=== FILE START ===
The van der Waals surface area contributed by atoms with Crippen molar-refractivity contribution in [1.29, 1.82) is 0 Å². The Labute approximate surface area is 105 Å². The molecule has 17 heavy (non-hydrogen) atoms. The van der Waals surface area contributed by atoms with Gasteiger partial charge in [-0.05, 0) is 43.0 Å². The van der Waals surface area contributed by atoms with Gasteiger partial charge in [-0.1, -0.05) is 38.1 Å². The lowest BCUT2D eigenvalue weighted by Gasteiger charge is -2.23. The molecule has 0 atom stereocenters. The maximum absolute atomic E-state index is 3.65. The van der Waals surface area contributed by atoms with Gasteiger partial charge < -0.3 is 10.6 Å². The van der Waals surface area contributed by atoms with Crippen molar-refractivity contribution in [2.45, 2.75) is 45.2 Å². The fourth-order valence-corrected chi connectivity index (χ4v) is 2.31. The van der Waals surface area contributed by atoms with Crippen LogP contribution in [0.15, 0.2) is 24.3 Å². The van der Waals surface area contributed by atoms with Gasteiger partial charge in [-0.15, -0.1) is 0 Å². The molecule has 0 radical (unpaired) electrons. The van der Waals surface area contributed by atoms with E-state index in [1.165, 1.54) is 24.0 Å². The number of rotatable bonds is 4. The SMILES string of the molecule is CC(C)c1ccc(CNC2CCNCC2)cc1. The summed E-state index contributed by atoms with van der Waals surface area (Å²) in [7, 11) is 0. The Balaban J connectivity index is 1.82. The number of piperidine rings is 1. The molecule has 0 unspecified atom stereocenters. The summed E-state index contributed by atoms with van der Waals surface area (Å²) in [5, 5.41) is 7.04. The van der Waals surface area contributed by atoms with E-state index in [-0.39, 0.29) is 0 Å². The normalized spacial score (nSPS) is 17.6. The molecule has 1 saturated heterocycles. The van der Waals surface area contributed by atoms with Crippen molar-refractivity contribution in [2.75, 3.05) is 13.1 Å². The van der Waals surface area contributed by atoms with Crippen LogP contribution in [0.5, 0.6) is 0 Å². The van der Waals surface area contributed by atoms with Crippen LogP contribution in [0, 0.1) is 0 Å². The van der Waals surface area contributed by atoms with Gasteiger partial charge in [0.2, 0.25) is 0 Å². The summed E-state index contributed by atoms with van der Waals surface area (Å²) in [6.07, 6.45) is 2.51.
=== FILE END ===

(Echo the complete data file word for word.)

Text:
The van der Waals surface area contributed by atoms with Crippen molar-refractivity contribution in [1.29, 1.82) is 0 Å². The Labute approximate surface area is 105 Å². The molecule has 17 heavy (non-hydrogen) atoms. The van der Waals surface area contributed by atoms with Gasteiger partial charge in [-0.05, 0) is 43.0 Å². The van der Waals surface area contributed by atoms with Gasteiger partial charge in [-0.1, -0.05) is 38.1 Å². The lowest BCUT2D eigenvalue weighted by Gasteiger charge is -2.23. The molecule has 0 atom stereocenters. The maximum absolute atomic E-state index is 3.65. The van der Waals surface area contributed by atoms with Gasteiger partial charge < -0.3 is 10.6 Å². The van der Waals surface area contributed by atoms with Crippen molar-refractivity contribution in [2.45, 2.75) is 45.2 Å². The fourth-order valence-corrected chi connectivity index (χ4v) is 2.31. The van der Waals surface area contributed by atoms with Crippen LogP contribution in [0.15, 0.2) is 24.3 Å². The van der Waals surface area contributed by atoms with Gasteiger partial charge in [-0.15, -0.1) is 0 Å². The molecule has 0 radical (unpaired) electrons. The van der Waals surface area contributed by atoms with E-state index in [1.165, 1.54) is 24.0 Å². The number of rotatable bonds is 4. The SMILES string of the molecule is CC(C)c1ccc(CNC2CCNCC2)cc1. The summed E-state index contributed by atoms with van der Waals surface area (Å²) in [7, 11) is 0. The Balaban J connectivity index is 1.82. The number of piperidine rings is 1. The molecule has 0 unspecified atom stereocenters. The summed E-state index contributed by atoms with van der Waals surface area (Å²) in [5, 5.41) is 7.04. The van der Waals surface area contributed by atoms with E-state index in [-0.39, 0.29) is 0 Å². The normalized spacial score (nSPS) is 17.6. The molecule has 1 saturated heterocycles. The van der Waals surface area contributed by atoms with Crippen molar-refractivity contribution in [2.75, 3.05) is 13.1 Å². The van der Waals surface area contributed by atoms with Crippen LogP contribution in [0.5, 0.6) is 0 Å². The van der Waals surface area contributed by atoms with Crippen LogP contribution in [0, 0.1) is 0 Å². The van der Waals surface area contributed by atoms with Gasteiger partial charge in [0.2, 0.25) is 0 Å². The summed E-state index contributed by atoms with van der Waals surface area (Å²) in [6.07, 6.45) is 2.51.